My medical team was quick to whip out their prescription pads and write me prescriptions for opioids in ever-increasing quantities and potency. The side effects of opiates can be really harsh, and in my case, they ended up causing more pain than relief. The havoc that they caused on my gastrointestinal system alone put me in the hospital several times. It simply wasn’t worth it, and I knew that if I kept taking those things my health would continue to decline.
After doing some more research I learned that not all CBD oil is created equal. A search for a stronger, purer product led me to Maku. Within a couple of weeks of using a higher strength product, I began noticing tangible benefits. The aches and pains were under control and brought down to a much more bearable level. I could actually sit comfortably for a couple of hours without having to be shifted and adjusted! Unless you know someone with a similar neuromuscular disease or another condition that limits mobility, you may not understand how big of a deal that is. Another symptom of my SMA, muscle tremors, also started to dissipate when they had previously been increasing in severity.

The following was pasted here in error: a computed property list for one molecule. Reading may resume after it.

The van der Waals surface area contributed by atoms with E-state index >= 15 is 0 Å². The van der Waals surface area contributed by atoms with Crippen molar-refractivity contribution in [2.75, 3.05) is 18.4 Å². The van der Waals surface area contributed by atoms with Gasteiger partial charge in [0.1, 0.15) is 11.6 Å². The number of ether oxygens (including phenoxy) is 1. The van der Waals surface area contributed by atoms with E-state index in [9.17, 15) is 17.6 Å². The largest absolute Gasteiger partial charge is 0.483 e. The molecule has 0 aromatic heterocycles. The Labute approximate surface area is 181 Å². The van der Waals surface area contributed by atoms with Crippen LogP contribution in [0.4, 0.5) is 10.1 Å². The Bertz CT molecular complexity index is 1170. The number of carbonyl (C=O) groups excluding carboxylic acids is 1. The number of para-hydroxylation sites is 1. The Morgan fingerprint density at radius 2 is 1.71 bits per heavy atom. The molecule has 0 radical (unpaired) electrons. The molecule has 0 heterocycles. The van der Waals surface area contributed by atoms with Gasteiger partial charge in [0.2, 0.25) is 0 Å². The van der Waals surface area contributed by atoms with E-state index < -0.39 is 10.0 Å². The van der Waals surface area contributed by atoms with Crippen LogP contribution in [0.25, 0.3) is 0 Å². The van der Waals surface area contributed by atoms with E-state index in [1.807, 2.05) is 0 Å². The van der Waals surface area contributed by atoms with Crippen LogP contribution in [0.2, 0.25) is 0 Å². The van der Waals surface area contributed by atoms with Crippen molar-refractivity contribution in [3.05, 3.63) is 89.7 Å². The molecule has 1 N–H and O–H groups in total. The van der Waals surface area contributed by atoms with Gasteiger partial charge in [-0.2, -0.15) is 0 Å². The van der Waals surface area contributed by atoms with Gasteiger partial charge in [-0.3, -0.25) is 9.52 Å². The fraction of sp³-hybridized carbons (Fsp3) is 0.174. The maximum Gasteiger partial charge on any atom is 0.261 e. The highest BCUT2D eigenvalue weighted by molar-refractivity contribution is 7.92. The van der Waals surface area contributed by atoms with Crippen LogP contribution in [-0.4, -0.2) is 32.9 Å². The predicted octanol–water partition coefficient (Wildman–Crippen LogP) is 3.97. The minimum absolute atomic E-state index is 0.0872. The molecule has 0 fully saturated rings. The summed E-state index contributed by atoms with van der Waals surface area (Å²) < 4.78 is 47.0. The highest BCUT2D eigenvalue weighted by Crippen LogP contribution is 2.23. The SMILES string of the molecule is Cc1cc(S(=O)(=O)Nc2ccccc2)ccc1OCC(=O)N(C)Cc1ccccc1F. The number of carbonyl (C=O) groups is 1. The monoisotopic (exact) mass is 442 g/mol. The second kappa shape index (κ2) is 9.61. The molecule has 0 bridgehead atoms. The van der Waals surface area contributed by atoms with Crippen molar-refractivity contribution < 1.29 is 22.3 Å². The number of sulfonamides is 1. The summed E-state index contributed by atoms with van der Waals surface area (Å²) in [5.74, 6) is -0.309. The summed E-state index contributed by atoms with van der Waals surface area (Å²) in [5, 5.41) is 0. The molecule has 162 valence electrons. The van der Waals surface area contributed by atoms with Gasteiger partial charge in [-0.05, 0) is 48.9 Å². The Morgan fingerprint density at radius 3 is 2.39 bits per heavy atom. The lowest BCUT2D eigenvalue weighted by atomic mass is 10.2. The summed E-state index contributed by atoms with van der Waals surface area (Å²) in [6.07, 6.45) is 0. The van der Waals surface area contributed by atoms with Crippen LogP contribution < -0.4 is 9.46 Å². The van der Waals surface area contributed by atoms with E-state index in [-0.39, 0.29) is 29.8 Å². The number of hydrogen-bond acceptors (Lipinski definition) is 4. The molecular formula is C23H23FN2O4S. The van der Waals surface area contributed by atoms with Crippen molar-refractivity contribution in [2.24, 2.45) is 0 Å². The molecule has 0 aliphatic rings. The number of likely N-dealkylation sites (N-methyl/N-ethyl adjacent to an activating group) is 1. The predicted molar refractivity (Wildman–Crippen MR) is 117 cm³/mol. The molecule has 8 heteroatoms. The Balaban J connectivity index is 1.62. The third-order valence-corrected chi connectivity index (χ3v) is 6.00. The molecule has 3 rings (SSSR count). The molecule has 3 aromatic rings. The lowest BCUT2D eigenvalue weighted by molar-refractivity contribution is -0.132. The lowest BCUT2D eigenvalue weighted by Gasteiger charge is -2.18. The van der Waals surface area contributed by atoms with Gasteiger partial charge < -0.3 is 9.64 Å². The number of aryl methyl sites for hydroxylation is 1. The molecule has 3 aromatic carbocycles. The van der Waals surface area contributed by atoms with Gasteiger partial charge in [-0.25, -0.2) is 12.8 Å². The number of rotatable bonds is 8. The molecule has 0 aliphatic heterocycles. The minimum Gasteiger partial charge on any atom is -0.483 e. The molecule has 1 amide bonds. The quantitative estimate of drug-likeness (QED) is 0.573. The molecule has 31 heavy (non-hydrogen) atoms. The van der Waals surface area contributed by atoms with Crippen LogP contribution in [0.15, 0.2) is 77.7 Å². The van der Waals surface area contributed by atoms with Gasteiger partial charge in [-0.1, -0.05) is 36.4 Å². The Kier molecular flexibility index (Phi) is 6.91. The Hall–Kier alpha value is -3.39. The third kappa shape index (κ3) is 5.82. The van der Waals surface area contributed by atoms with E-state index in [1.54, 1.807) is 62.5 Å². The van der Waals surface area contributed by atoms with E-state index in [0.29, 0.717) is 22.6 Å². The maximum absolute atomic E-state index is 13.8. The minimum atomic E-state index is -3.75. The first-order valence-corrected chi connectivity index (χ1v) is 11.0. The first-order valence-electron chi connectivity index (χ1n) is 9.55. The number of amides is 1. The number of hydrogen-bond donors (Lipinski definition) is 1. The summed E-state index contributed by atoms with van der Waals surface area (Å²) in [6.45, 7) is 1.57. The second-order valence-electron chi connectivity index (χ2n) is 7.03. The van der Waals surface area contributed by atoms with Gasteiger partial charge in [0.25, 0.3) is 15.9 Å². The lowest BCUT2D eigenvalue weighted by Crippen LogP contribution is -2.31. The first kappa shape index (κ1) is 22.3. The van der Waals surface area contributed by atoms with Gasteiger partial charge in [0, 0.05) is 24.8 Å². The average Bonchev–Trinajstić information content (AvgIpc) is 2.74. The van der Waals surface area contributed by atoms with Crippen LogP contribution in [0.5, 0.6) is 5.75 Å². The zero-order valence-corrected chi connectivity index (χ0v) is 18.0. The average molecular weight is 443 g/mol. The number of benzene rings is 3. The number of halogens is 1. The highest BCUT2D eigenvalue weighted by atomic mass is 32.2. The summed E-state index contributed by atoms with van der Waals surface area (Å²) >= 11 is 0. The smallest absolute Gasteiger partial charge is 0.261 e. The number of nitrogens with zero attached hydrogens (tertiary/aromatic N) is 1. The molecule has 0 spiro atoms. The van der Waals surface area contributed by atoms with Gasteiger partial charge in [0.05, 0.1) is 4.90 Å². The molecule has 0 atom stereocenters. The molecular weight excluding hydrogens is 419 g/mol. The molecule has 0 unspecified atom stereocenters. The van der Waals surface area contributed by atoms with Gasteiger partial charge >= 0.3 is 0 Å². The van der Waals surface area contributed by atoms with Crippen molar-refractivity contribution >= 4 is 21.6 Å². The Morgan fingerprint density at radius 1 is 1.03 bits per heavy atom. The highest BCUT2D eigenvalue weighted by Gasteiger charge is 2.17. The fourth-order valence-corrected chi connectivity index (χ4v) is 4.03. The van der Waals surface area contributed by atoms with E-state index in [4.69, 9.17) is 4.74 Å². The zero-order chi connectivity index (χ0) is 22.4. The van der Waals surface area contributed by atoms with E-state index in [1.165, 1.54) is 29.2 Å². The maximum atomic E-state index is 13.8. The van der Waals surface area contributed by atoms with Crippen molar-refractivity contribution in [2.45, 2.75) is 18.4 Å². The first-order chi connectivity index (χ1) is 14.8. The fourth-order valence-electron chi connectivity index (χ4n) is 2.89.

The first time I tried CBD oil I wasn’t terribly impressed. I didn’t find it to be immediately beneficial in the same way that opiates and marijuana had been. So initially, I was discouraged.